One side of the funhouse mirror stretches our bodies like pulled taffy; the other side shrinks us into squat figures – no legs or neck. Before I turn away from my deranged reflection Shelby insists, “You stay there.” She steps back to the taffy side, smiles and says, “Look, Mommy, I’m taller than you.”
First grade is almost over and she can’t wait for July when she will turn seven. She stacks birthdays like building blocks, the higher the better. Each year compounds her inquisitive nature. Since starting school she asks questions like, “What does inverted mean?” or “How do balloons rise?” or, more recently, “When am I old enough to have boobs?”
“C’mon, Mommy,” she says and pulls me by the hand. We pass a booth with a man hollering, “Try your luck; everyone’s a winner.” Across the way, the Ferris wheel flashes its evening colors and churns the warm air, sweetened by cotton candy and grilled kebobs. She leads me to a kiddie ride – convertible cars equipped with steering wheels on both sides that go around on a platform. I hand the attendant a ticket and Shelby fits herself into the seat, knees against her chest. In recent years she’s stopped asking if I’ll ride too because she knows, “Mommy gets sick if she goes in circles”. As a child I enjoyed the spinning rides, but that stopped in my early twenties after I spent an evening curled over, suffering.
A younger girl in pigtails climbs into my daughter’s car and gazes up in awe of the big girl – something Shelby did a few years before. They ride in slow circles, round after round.
The carnival came to town just after parent-teacher conferences. Her teacher gushed, saying, “She’s such a joy.” And I couldn’t help but agree. As an infant she awoke every two hours shrieking from colic. For seven months, I held her close and assured her, “It’s going to be okay.”
We spent many nights in a rocking chair reading Hop on Pop and Goodnight Moon, the two books, in that order, that quieted her cries. Eventually she grew out of the colic, but I kept our bedtime reading ritual. Dressed in pajamas, she toddled to her bookshelf and selected five stories, saving Goodnight Moon for last. At the age of four she began reading books; Hop on Pop was first, Goodnight Moon second. Now her first grade teacher is challenging her with books often given to third graders.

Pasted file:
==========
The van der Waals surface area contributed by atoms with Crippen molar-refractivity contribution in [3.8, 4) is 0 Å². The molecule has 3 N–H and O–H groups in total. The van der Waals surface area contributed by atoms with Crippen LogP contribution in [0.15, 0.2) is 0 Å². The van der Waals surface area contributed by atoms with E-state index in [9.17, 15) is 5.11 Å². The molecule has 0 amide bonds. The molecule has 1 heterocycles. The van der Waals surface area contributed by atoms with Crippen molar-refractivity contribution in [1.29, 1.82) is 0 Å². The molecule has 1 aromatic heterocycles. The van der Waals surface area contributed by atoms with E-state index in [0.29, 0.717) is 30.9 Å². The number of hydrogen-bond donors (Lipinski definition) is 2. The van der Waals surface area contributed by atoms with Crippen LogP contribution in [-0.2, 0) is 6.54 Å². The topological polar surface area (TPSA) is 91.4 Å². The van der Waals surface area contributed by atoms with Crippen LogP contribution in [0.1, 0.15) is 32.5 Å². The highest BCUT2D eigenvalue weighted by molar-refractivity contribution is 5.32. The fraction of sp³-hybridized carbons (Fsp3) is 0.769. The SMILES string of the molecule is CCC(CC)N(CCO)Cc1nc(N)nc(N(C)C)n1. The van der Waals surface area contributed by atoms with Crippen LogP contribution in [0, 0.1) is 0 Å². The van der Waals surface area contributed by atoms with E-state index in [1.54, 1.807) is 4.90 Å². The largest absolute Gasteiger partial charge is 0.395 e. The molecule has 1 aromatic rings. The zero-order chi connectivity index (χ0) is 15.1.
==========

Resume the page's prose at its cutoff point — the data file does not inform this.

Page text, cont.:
When the kiddie ride ends, she leaps from the car and runs to the exit. I stand by readying for a hug, but she latches onto my hand, urging me onward.
I spot the grain sack slide. “Let’s try this one,” I say, trying to slow her down. “We can go together.”
“I want to go on the swings,” she says, pointing to the ride that looks like a gigantic mushroom with seats tethered by small chains to the perimeter of its cap. Adolescent boys are pushing through the gate.
“Maybe something else,” I say.
“No, I want to ride this one.”
“It’s for big kids. I don’t think you’re tall enough.”
She skips over to the height chart and clears it by a quarter inch.
I didn’t want to ruin the night or dull her enthusiasm, so I hand the man a ticket. Shelby runs in to claim a seat and I’m left standing behind the metal fence.
A group of teenagers, electrified with talk of high school graduation and summer plans, enter. They push each other as if playing musical chairs for the remaining seats surrounding my daughter. A girl kicks the back of Shelby’s chair, trying to swing herself before the ride begins. My stomach tightens and I hold my breath, hoping she stops, but the idea takes hold, and soon all the teenagers are pushing against each other and my daughter joins in. For a moment, I imagine her at that age, excited about high school graduation and college.
When the man flips the switch, the stalk of the mushroom doubles its height, lifting the children into the sky. I hope she’s not frightened and look for her expression, but can only see pink sneakers dangling. The mushroom cap begins to spin, twirling them through the air. I keep my eyes on her seat as if chain links can’t break as long as I keep guard. I struggle with the repetitive motion going faster with each rotation. I steady myself against the fence but soon find it impossible to watch. For a moment I close my eyes and focus on later, when we will sit side by side and read stories. She has five new selections from the book fair. When she reads the funny parts we’ll laugh. If a bad guy does a dirty deed, I’ll scowl, saying, “That’s not very nice.” And we’ll cuddle close during the sad parts. However, she’s already read the stories, several times, and will assure me with confidence, “Don’t worry Mommy, it’ll be okay.”
When I open my eyes, Shelby leans forward in her seat, the breeze blowing through her hair. She closes her eyes and smiles as she spreads her arms like elegant wings readying for flight.